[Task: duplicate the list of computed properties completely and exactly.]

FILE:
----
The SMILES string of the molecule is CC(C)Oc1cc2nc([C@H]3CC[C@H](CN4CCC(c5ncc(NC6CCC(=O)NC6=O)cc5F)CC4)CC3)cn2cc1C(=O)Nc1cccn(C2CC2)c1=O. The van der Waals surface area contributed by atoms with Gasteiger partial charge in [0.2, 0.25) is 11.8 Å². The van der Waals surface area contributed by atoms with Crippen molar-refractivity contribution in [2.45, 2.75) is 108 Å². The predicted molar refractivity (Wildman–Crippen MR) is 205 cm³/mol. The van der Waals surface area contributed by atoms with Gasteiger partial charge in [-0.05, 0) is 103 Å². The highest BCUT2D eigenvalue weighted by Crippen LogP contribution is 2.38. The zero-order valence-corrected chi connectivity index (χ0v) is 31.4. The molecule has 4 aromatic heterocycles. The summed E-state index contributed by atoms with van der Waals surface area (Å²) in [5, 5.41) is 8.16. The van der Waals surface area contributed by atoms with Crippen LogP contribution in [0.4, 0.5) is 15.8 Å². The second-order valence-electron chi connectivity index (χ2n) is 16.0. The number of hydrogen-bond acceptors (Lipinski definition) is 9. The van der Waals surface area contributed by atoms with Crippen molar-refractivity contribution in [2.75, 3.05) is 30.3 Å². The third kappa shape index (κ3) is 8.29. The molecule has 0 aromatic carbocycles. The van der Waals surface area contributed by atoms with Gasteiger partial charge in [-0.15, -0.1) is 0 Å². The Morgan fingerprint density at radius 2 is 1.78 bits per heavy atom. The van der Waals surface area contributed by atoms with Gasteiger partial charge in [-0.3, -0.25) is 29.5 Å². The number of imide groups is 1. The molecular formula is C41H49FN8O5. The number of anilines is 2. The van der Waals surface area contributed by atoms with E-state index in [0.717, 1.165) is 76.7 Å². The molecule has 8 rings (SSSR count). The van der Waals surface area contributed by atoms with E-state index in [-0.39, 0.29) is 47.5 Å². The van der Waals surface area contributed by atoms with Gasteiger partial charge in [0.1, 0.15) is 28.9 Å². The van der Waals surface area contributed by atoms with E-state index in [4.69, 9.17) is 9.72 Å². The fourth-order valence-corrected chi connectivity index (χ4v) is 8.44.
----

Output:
The SMILES string of the molecule is CC(C)Oc1cc2nc([C@H]3CC[C@H](CN4CCC(c5ncc(NC6CCC(=O)NC6=O)cc5F)CC4)CC3)cn2cc1C(=O)Nc1cccn(C2CC2)c1=O. The van der Waals surface area contributed by atoms with Gasteiger partial charge in [0.2, 0.25) is 11.8 Å². The van der Waals surface area contributed by atoms with Crippen molar-refractivity contribution in [2.45, 2.75) is 108 Å². The predicted molar refractivity (Wildman–Crippen MR) is 205 cm³/mol. The van der Waals surface area contributed by atoms with Gasteiger partial charge in [-0.05, 0) is 103 Å². The highest BCUT2D eigenvalue weighted by Crippen LogP contribution is 2.38. The zero-order valence-corrected chi connectivity index (χ0v) is 31.4. The molecule has 4 aromatic heterocycles. The summed E-state index contributed by atoms with van der Waals surface area (Å²) in [5, 5.41) is 8.16. The van der Waals surface area contributed by atoms with Crippen LogP contribution in [0.4, 0.5) is 15.8 Å². The second-order valence-electron chi connectivity index (χ2n) is 16.0. The number of hydrogen-bond acceptors (Lipinski definition) is 9. The van der Waals surface area contributed by atoms with Crippen molar-refractivity contribution in [2.75, 3.05) is 30.3 Å². The third kappa shape index (κ3) is 8.29. The molecule has 0 aromatic carbocycles. The van der Waals surface area contributed by atoms with Gasteiger partial charge in [-0.15, -0.1) is 0 Å². The Morgan fingerprint density at radius 2 is 1.78 bits per heavy atom. The van der Waals surface area contributed by atoms with Gasteiger partial charge in [-0.3, -0.25) is 29.5 Å². The number of imide groups is 1. The molecular formula is C41H49FN8O5. The number of anilines is 2. The van der Waals surface area contributed by atoms with E-state index in [0.717, 1.165) is 76.7 Å². The molecule has 8 rings (SSSR count). The van der Waals surface area contributed by atoms with E-state index in [-0.39, 0.29) is 47.5 Å². The van der Waals surface area contributed by atoms with Gasteiger partial charge in [0.1, 0.15) is 28.9 Å². The van der Waals surface area contributed by atoms with E-state index in [4.69, 9.17) is 9.72 Å². The fourth-order valence-corrected chi connectivity index (χ4v) is 8.44.